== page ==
This. It's easy to misread a scene when the scene is new and being created spontaneously as it occurs (and on both sides of the planet at the same time). Things move fast and in several directions at once. Record companies always rush to label the latest sounds in order to maximize their profits from the new "scene." This rush tends to creates some confusion and mislabeling down the line when the picture of the scene has come into much clearer focus.
     
    BluesOvertookMe and ralphb like this.
  12. 7solqs4iago

    7solqs4iago Forum Resident

    Location:
    Toronto
    you are joking, right?


    [​IMG]
     
  13. 7solqs4iago

    7solqs4iago Forum Resident

    Location:
    Toronto
    easy for one who went through high school and undergrad enmeshed in this music (as well as Beatles/Stones/blahblahblah)

    required collecting 12" UK imports 45s and lots of concerts in Southern Ontario/Western New York where a band was playing to 500 and deserved 25,000
     
  14. blivet

    blivet Forum Resident

    Location:
    Los Angeles
    Just to piggyback on your recollections with my own from slightly earlier, in the late 70s, New Wave was used as a sort of catchall to describe artists (including punk bands) that were part of the same non-mainstream music scene.
     
  15. Mist3rCe

    Mist3rCe Well-Known Member

    Location:
    Barcelona, Spain
    USA had nice new wave bands e.g Blondie, Berlin, Cock Robin ( Bigger in Europe), The Romantics and many others but in this Poll I voted UK.
     
    skisdlimit likes this.
  16. Roy Crossland

    Roy Crossland Forum Resident

    Location:
    Helsingborg
    I wonder how it all began. Had the old wave become too old in the mid 70’s so bands just had to come up with something new? I have heard people say that 1974-76 were kind of boring for music you find in the singles charts. Albums, I don’t know. If you were young in 1977, was it like a breath of fresh air when punk and new wave came?
     
  17. Evethingandnothing

    Evethingandnothing Forum Resident

    Location:
    Devon
    Absolutely. And I wasn't even into it at the time. Certainly shook things up though, in a good way. Anything was better than the horror of the mid 70's singles charts.
     
    1983 likes this.
  18. blivet

    blivet Forum Resident

    Location:
    Los Angeles
    Absolutely. The mainstream music scene was stultifying, especially compared to what it was like only a few years earlier, largely due to the iron hand of the major labels. Incredibly boring bands were being pushed hard.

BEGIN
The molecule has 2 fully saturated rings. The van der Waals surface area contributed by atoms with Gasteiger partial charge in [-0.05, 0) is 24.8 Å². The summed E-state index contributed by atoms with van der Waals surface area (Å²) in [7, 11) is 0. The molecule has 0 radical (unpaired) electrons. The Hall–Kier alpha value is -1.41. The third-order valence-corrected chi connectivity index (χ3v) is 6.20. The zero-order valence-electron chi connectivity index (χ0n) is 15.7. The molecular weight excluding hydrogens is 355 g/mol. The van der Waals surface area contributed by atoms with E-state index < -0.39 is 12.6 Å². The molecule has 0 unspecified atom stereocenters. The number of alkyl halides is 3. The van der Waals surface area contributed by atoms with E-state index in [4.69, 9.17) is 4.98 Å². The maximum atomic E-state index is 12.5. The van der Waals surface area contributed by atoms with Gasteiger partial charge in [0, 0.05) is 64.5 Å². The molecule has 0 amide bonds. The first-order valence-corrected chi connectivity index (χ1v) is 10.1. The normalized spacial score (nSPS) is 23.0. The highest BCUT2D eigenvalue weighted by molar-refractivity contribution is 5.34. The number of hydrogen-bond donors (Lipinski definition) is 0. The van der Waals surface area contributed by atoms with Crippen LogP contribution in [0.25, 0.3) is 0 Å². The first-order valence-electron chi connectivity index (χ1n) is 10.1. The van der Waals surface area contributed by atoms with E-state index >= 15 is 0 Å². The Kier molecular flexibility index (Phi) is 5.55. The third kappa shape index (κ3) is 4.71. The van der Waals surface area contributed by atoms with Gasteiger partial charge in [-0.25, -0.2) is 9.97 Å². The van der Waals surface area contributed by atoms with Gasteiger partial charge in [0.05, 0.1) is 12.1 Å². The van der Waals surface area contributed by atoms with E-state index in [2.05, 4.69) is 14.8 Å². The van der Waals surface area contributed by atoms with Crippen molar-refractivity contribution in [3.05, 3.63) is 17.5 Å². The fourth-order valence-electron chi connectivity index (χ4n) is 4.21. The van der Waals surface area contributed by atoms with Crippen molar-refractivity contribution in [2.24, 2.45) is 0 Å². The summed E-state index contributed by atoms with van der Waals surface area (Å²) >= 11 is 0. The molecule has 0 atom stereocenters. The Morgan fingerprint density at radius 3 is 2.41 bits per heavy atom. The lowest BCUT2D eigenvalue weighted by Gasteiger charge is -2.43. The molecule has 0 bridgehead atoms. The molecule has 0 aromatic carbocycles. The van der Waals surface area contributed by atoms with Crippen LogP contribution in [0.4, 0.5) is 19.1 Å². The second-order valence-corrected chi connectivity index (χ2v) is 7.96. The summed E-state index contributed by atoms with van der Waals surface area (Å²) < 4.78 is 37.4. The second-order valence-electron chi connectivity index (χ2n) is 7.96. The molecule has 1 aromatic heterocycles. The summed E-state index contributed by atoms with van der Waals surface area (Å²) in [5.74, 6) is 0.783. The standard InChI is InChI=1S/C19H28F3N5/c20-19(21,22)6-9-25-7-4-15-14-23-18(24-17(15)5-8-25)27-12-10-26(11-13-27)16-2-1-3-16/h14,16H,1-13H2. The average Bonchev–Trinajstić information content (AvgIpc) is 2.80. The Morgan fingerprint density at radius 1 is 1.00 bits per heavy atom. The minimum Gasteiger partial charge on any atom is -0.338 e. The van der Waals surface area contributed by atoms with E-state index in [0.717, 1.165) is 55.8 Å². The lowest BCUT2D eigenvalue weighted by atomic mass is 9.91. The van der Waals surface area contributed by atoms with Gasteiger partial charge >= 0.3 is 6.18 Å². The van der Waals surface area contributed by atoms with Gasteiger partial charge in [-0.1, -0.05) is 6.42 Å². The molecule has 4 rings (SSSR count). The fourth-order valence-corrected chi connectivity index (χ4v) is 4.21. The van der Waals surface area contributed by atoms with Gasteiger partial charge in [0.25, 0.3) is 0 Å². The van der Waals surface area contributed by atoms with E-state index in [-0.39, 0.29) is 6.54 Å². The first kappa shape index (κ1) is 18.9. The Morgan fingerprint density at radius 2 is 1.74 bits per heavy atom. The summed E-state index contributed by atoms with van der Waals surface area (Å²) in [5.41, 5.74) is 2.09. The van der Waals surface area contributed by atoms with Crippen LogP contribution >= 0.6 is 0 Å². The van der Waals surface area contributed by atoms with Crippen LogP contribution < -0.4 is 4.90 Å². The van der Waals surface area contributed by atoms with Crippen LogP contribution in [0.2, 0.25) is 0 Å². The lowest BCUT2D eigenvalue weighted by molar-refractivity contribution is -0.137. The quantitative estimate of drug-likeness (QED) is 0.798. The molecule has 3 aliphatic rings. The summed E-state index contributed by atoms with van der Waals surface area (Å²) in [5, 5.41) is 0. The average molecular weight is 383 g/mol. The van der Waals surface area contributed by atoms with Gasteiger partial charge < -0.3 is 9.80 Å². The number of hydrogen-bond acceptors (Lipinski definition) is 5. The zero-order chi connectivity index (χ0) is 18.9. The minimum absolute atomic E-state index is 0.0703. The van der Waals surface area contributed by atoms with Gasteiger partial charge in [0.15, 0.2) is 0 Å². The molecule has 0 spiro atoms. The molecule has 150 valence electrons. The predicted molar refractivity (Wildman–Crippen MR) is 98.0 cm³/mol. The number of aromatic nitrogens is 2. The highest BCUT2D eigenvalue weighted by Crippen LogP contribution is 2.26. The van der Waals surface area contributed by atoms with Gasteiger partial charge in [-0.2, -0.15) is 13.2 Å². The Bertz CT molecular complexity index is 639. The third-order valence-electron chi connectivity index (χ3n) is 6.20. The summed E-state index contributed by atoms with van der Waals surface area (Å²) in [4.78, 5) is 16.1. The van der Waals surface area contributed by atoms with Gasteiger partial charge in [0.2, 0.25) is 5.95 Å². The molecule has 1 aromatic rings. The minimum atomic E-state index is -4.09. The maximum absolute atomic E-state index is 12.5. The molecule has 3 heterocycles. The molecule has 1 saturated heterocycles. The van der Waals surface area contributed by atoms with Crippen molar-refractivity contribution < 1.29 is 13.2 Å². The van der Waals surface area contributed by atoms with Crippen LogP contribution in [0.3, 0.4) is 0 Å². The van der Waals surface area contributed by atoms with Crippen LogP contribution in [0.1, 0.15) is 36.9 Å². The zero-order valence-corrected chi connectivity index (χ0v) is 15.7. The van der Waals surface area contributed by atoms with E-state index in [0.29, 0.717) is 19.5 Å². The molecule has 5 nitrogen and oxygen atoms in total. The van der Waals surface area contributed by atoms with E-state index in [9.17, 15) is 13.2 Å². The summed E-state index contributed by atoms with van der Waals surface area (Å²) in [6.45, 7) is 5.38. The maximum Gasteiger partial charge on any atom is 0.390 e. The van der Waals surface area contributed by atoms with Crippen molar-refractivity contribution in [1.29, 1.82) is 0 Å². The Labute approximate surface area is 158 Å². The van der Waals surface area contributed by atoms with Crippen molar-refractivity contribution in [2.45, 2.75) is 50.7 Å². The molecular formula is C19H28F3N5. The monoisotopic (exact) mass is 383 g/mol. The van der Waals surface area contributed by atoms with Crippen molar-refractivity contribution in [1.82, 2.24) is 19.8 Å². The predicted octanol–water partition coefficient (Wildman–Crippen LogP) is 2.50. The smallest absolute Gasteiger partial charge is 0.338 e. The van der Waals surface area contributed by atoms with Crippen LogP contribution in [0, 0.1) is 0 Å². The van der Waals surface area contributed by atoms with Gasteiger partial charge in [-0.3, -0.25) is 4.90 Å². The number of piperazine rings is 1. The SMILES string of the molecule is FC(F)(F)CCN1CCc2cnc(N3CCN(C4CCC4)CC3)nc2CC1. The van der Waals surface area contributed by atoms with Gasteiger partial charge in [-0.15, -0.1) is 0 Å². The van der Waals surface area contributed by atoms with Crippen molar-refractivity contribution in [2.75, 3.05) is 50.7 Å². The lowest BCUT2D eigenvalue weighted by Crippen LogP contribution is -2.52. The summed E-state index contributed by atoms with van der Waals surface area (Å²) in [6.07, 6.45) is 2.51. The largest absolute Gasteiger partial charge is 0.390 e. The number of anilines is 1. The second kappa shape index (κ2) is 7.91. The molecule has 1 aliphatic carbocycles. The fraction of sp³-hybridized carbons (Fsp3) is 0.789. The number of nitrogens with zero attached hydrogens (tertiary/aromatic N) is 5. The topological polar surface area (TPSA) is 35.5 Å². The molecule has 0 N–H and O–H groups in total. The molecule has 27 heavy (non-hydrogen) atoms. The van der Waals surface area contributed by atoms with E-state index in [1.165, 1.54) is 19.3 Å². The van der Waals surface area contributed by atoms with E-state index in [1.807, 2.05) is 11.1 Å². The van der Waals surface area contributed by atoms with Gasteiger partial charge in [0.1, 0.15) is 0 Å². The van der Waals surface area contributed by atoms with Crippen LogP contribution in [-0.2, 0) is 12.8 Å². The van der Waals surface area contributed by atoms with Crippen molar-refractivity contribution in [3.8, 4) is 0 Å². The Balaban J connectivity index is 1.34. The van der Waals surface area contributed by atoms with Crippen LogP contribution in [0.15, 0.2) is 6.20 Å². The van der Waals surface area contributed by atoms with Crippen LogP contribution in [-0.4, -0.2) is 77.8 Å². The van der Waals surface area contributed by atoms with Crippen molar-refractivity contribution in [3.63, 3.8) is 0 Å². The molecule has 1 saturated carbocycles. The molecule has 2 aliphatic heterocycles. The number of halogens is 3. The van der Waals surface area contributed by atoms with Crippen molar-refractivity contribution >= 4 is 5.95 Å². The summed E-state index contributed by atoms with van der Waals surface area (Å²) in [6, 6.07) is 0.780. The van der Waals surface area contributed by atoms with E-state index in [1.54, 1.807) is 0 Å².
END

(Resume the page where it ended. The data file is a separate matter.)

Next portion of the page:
19. Holerbot6000

    Holerbot6000 Forum Resident

    Location:
    California
    There was a lot of weird avant garde stuff going on in the early 70's and popular music began to reflect that with the advent of Bolan, Be-Bop Deluxe, Bowie, Roxy Music, Eno and others. A lot of what came after just seemed like a logical extension. I'm oversimplifying though - there were clearly myriad influences. Probably just one of those perfect storm situations. People all over the world were getting sick of the status quo. I certainly was!
     
  20. jimod99

    jimod99 Daddy or chips?

    Location:
    Vienna, Austria
    UK, not even close.....
     
  21. jimod99

    jimod99 Daddy or chips?

    Location:
    Vienna, Austria
    I never knew the Blue Nile and Simple Minds were English........and even better neither do they!
     
  22. BroJB

    BroJB Hey man, is that FREEDOM ROCK?

    Punk magazine regularly featured Blondie. Trouser Press (which I read regularly) only started marking any distinction between "new wave" and "punk" once new wave was fully appropriated by corporate labels and radio.

    Originally, though, the labels meant nothing to us. If you had asked me in 1977 whether Elvis Costello was "punk" or " new wave", I would have answered "Both, I guess. What's the difference?"

    Only in retrospect, using definitions that came later, would there be a distinction.

    (FWIW, I grew up in NY. It might have been different in other places where punk/new wave hit later)
     
    Big Blue and ralphb like this.
  23. mark winstanley

    mark winstanley Certified dinosaur, who likes physical product

    I'm not sure about The Blue Nile, but Simple Minds were Scottish, so yes they are part of the UK
     
  24. jimod99

    jimod99 Daddy or chips?

    Location:
    Vienna, Austria
    Read your post again, you said both bands were English....
     
  25. mark winstanley

    mark winstanley Certified dinosaur, who likes physical product

    Apologies. Not my intent